On Line:U.S. Sen. Thad Cochran’s Web page is located at the fol

CATEGORY: USA Federal Government


On Line:U.S. Sen. Thad Cochran’s Web page is located at the following address: http://www.senate.gov/~cochran/

Cochran goes on line with Internet site

By Marty Russell

Daily Journal

U.S. Sen. Thad Cochran has joined a growing number of elected officials using the Internet to dispense information and allow instant e-mail access to their offices by constituents.

Cochran’s site on the World Wide Web became functional late last week and contains links to many governmental offices and information about popular Washington tourist sites but no mention of political or partisan sites. The Senate Ethics Committee is investigating whether the use of taxpayer funds to support Internet sites precludes the use of those sites to link viewers to such political or partisan organizations such as campaign or party sites.

“My Web site will offer Mississippians a new means to access my official Senate activities and information about Mississippi and our nation’s capital,” Cochran said. “It will enable me to provide information on a wide variety of topics to a larger number of citizens.”

The site contains numerous links under five main headings: Leadership/Committees, Biography, Press Releases/Floor Statements, Welcome to Washington and Mississippi sites.

Leadership/Committees offers information on each of the committees on which Cochran serves as well as his role and duties as Republican Conference chairman in the Senate. Photographs of Cochran at work appear on most of the links and the Leadership/Committees category shows Cochran and Mississippi’s other U.S. senator, Trent Lott, flanking Senate Majority Leader Bob Dole. Lott serves as majority whip in the Senate.

An extensive biography of Cochran is available under that heading and news releases and a thorough search program to locate any statements by Cochran on the Senate floor are available under that category.

Under the heading of Welcome to Washington, viewers can link to numerous attractions and federal offices in the nation’s capital, including all of the Smithsonian’s museums in the area. Cochran serves on the Smithsonian’s Board of Regents.

The Web page also includes an extensive listing of Mississippi sites including numerous state government offices as well as links to sites such as the National Weather Service office in Jackson for up-to-the-minute weather and radar updates and the home site of the Northeast Mississippi Daily Journal.

“The World Wide Web has become a valuable source of information and education and I am pleased to be able to provide this new service to Mississippians,” Cochran said.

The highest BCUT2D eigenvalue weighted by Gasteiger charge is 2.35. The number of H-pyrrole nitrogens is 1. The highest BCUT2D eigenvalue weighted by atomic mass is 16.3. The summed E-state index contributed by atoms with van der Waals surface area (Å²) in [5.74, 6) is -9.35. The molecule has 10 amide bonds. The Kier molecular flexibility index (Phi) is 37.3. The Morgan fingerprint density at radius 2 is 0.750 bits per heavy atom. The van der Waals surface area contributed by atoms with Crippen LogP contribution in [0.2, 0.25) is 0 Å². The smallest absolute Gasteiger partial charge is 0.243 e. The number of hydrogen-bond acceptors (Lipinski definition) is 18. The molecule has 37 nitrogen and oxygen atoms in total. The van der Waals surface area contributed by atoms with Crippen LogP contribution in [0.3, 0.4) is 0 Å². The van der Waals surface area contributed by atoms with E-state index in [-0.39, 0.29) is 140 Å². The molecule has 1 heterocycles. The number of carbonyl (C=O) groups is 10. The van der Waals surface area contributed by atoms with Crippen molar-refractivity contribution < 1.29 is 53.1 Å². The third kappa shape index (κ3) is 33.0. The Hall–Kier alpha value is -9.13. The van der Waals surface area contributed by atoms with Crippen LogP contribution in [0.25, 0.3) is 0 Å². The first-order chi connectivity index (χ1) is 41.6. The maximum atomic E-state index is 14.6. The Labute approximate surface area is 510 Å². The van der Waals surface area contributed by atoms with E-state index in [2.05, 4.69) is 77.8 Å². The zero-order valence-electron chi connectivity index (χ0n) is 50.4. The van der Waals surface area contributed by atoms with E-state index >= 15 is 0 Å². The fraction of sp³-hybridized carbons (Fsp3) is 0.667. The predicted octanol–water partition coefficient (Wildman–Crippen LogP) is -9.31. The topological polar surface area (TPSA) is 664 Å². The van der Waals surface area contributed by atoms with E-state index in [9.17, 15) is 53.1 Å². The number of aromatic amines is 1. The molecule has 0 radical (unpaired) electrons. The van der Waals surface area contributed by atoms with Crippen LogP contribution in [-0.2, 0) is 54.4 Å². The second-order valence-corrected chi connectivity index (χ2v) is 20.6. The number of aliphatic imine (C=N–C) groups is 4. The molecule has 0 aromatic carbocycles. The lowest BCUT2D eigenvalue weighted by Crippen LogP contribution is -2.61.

Links being eyed

Cochran joins 1st District U.S. Rep. Roger Wicker among Northeast Mississippi’s congressional delegation with Internet sites.

Wicker’s home page went up in early March and contains much of the same information offered on Cochran’s page with some exceptions.

Unlike Cochran’s site, Wicker’s offers links to several conservative groups he said his office often gets requests for information about. They include the Family Research Council, the Heritage Foundation, Empower America, Citizens Against Government Waste and Americans for Tax Reform.

A House committee and the Senate Ethics Committee are investigating whether congressmen who use their Web sites, which are taxpayer funded, to link viewers to overtly partisan or political sites is a conflict of interest.

Several congressmen last week removed links to sites such as the Republican National Committee or Bob Dole’s presidential campaign from their Web pages.

A spokesman for Wicker said the representative was only providing links to non-profit sites and not political or partisan sites although he admitted the sites are decidedly conservative in nature.

“We understand that all the ones listed are 501C3 non-profit, non-partisan organizations as defined by the IRS,” said Wicker spokesman Kyle Steward. “They may be conservative but then so is Mr. Wicker.”

A spokeswoman for Cochran said his page was meant to offer the information needed by constituents and it was developed before the controversy arose over possible conflicts of interest.

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